Cordell marine sanctuary threats are ID’d
A report concerning California’s Cordell Bank National Marine Sanctuary indicates its health is fair to good, but there are several emerging threats.
Global issues of concern such as marine debris, ocean acidification and invasive species have the potential to degrade fragile sanctuary resources and habitats, said Dan Howard, sanctuary superintendent.
This report provides a baseline for monitoring changes to sanctuary resources and will help us to better understand and respond to these emerging threats.
Prepared by the National Oceanic and Atmospheric Administration’s Office of National Marine Sanctuaries, the report indicates the sanctuary’s water quality is generally good due to the sanctuary’s offshore location and distance from major urban population centers. Seafloor habitat quality was rated lower, primarily due to prior impacts from fishing gear that came into contact with the sanctuary’s rocky reef and soft sediment habitats.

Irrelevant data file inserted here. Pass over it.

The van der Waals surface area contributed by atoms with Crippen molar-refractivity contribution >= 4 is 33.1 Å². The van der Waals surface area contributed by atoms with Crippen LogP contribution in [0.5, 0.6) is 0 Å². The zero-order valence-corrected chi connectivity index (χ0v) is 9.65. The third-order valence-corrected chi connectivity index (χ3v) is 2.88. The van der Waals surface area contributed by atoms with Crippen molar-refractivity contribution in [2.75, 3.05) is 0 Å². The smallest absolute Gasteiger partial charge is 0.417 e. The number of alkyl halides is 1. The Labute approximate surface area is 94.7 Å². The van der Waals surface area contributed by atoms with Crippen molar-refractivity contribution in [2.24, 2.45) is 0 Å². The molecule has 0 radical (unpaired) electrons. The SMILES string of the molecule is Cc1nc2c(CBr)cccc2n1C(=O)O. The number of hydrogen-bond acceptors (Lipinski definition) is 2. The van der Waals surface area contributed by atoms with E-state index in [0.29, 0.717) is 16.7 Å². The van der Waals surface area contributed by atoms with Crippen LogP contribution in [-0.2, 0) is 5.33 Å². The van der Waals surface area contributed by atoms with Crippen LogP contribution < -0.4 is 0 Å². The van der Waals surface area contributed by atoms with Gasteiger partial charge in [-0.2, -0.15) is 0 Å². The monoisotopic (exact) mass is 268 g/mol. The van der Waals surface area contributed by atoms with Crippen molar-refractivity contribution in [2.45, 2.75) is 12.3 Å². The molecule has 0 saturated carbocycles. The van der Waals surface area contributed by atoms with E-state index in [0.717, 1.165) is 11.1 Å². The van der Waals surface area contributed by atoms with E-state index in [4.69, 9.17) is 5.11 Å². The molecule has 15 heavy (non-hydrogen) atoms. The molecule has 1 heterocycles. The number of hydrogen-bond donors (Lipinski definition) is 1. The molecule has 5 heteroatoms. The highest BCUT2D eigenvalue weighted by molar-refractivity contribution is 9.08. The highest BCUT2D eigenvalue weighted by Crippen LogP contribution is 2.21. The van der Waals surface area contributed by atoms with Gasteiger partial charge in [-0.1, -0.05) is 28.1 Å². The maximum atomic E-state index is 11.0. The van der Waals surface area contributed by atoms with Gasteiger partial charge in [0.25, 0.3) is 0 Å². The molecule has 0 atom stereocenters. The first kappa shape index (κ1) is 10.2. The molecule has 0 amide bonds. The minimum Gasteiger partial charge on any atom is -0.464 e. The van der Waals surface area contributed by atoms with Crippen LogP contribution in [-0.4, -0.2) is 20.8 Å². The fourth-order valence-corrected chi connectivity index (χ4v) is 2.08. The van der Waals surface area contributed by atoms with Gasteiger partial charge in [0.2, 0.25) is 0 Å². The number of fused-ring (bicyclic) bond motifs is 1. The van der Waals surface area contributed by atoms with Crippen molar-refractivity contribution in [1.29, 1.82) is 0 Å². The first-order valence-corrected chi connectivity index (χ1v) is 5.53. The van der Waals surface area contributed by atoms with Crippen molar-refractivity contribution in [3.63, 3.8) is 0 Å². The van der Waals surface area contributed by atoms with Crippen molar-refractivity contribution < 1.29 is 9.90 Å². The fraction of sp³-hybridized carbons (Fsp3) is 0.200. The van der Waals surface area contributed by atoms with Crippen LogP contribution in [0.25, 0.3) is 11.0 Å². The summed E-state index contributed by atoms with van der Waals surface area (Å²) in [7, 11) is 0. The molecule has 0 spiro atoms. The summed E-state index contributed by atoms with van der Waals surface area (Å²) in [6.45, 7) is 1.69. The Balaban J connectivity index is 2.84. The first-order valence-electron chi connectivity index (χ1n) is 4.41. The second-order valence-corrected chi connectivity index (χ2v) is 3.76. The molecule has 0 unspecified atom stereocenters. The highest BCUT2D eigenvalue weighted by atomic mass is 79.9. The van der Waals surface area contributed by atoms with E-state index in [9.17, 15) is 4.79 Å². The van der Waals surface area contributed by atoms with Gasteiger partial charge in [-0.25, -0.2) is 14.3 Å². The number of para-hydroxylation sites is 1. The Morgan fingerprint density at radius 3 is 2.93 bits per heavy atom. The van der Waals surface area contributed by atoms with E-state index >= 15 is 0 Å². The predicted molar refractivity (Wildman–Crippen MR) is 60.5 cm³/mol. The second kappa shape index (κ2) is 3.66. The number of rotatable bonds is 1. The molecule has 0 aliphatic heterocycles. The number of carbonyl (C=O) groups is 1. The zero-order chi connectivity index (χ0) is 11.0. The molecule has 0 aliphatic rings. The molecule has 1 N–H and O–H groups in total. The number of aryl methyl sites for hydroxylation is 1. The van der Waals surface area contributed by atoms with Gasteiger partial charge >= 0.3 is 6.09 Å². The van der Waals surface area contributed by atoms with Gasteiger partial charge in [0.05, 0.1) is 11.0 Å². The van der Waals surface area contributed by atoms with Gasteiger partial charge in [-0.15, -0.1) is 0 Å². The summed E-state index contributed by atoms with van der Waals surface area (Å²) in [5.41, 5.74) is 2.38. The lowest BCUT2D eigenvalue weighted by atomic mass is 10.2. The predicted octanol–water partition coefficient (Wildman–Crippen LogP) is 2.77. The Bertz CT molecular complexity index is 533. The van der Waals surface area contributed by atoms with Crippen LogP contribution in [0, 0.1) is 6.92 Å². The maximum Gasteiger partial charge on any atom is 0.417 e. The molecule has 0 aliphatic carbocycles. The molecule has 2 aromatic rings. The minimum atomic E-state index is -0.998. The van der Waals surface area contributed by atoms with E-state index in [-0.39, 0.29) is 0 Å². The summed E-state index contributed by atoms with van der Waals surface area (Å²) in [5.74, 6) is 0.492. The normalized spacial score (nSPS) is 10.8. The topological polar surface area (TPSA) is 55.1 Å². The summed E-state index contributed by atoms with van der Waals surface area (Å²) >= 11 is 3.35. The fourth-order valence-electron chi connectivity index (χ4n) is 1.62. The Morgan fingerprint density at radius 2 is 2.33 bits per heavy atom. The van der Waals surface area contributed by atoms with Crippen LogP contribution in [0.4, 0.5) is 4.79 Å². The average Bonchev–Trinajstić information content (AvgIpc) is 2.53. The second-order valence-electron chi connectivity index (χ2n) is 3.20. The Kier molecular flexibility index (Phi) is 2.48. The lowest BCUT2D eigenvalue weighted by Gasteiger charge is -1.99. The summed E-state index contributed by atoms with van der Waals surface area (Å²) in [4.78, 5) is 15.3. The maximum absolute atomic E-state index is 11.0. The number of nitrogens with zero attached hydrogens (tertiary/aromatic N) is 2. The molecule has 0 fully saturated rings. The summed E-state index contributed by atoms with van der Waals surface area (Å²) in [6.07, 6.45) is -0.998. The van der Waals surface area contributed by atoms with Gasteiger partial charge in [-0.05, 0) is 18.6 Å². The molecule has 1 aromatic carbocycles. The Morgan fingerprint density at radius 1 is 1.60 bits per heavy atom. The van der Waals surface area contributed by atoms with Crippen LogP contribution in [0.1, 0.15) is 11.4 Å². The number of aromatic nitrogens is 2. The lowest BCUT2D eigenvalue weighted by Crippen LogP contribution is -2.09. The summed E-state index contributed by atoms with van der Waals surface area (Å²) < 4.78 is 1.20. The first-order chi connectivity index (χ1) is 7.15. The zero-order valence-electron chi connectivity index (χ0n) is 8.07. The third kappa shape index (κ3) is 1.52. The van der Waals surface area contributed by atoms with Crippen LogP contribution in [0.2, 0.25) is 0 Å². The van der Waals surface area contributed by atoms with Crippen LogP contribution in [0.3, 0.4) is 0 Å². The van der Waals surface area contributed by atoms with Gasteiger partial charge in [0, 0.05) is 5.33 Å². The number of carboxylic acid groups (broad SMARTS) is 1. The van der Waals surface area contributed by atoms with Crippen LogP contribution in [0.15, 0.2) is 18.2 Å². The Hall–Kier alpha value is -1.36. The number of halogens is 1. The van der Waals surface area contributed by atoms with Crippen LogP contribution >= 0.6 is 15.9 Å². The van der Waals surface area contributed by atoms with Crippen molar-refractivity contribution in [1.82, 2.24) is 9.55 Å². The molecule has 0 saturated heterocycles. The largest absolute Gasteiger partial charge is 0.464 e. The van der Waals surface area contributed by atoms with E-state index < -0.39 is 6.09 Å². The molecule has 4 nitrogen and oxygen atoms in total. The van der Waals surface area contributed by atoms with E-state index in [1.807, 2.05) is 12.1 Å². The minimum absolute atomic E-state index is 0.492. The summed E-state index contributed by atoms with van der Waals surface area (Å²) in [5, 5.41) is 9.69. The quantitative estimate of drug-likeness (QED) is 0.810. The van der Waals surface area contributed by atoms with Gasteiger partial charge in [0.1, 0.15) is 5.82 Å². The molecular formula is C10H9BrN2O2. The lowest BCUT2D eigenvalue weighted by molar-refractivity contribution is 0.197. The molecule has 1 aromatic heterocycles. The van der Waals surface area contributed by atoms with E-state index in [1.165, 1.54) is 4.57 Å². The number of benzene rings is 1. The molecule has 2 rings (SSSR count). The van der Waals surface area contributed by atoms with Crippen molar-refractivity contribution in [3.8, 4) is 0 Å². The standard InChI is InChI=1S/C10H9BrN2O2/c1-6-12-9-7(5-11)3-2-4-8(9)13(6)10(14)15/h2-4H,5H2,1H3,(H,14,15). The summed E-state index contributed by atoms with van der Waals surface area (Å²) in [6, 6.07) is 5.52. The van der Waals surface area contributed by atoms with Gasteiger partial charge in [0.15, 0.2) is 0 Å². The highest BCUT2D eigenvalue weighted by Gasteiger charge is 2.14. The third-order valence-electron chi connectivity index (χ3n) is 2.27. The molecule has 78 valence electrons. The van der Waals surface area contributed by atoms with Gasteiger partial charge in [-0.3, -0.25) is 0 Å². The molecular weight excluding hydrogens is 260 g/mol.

The report notes populations of rockfish, salmon, some seabird species, and leatherback sea turtles that use the sanctuary are depleted, but that fishery closures are helping to rebuild depleted fish stocks.
NOAA scientists said additional research is needed about contaminants and invasive species. While no maritime archaeological resources have been identified in the sanctuary, only 18 percent of the sanctuary seafloor has been mapped.
The Cordell Marine Sanctuary, located 42 miles north of San Francisco, is one of 14 protected marine areas managed by NOAA.
The report is available at http://sanctuaries.noaa.gov/science/condition/cbnms/welcome.html